Dallas is a one-party town with the Republicans firmly in control. But does the GOP practice what it once preached?

SOME MONTHS AGO I HAD THE MISFORtune to be seated at a social event next to a Dallas lawyer named Larry Friedman. The lawyer was very happy with himself. Not only had he landed a nice piece of business representing the Dallas school district, but he had also snagged the Republican county chairman, Bob Driegert, as his new law partner. I ’ ve known Driegert for years, and normally that kind of connection would have led to a conversation. But the lawyer’s tone was so insinuating that I couldn’t abide the idea of sharing more than the banquet food in front of us. So I merely replied with some perfunctory comment along the lines of "that’s nice."
Apparently for Mr. Friedman, my naivete was appalling. So he took it upon himself to educate me. Didn’t I understand what it meant for a law firm to have the Republican county chairman as a partner? No, not exactly, I replied. Didn’t I realize all the judges were now Republicans and that made them beholden to the GOP county chairman? Couldn ’t I see what that could mean to the clients of a certain law firm that had him as its partner? I think at that point I excused myself and went to the men’s room to wash the sleaze off.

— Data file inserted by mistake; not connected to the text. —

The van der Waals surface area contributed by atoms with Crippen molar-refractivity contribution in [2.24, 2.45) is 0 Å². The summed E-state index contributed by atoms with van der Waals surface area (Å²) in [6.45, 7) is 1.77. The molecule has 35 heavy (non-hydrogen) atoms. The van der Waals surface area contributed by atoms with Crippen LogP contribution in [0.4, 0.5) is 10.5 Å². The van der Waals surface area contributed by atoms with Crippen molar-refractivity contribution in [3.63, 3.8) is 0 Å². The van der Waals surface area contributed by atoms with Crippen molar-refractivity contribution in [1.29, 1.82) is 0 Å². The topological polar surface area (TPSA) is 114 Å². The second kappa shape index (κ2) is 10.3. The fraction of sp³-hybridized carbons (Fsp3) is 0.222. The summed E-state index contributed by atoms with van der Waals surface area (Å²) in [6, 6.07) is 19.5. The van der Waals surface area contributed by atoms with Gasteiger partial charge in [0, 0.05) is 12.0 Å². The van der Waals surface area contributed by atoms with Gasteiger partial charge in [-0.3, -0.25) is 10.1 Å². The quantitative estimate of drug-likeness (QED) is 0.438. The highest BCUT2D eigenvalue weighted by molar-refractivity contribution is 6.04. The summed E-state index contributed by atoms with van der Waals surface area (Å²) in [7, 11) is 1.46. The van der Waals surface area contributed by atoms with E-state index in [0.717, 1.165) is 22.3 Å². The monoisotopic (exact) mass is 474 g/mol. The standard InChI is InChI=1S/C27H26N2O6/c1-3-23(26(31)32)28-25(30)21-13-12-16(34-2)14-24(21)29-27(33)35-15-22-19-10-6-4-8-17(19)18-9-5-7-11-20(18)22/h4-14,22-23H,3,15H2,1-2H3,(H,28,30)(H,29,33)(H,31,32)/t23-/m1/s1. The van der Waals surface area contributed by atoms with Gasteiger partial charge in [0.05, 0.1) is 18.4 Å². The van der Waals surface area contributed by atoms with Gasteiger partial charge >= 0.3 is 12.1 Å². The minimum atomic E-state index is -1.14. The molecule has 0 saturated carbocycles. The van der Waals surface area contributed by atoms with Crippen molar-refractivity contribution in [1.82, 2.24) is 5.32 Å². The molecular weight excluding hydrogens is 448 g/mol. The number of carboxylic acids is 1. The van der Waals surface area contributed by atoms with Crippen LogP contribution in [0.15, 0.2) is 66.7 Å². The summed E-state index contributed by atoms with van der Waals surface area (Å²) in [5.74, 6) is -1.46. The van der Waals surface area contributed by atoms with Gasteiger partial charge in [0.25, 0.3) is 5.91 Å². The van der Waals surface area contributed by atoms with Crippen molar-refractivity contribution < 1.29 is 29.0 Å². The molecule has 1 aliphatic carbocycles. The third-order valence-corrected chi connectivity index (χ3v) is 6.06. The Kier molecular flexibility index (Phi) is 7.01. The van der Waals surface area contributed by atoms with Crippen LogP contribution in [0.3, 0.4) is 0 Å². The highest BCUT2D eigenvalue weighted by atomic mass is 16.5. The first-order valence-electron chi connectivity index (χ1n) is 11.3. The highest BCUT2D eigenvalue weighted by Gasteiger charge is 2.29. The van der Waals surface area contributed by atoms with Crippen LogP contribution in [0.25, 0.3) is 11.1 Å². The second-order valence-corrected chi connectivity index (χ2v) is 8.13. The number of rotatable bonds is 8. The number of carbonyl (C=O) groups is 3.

Braggart lawyers are not exactly a novelty. But even the most preening are somewhat circumspect in what they brag about. Not Larry Friedman. The man was almost throwing himself at me as an agent of corruption. I could imagine the ad campaign on billboards. "Want some courthouse pull? Larry Friedman’s your man."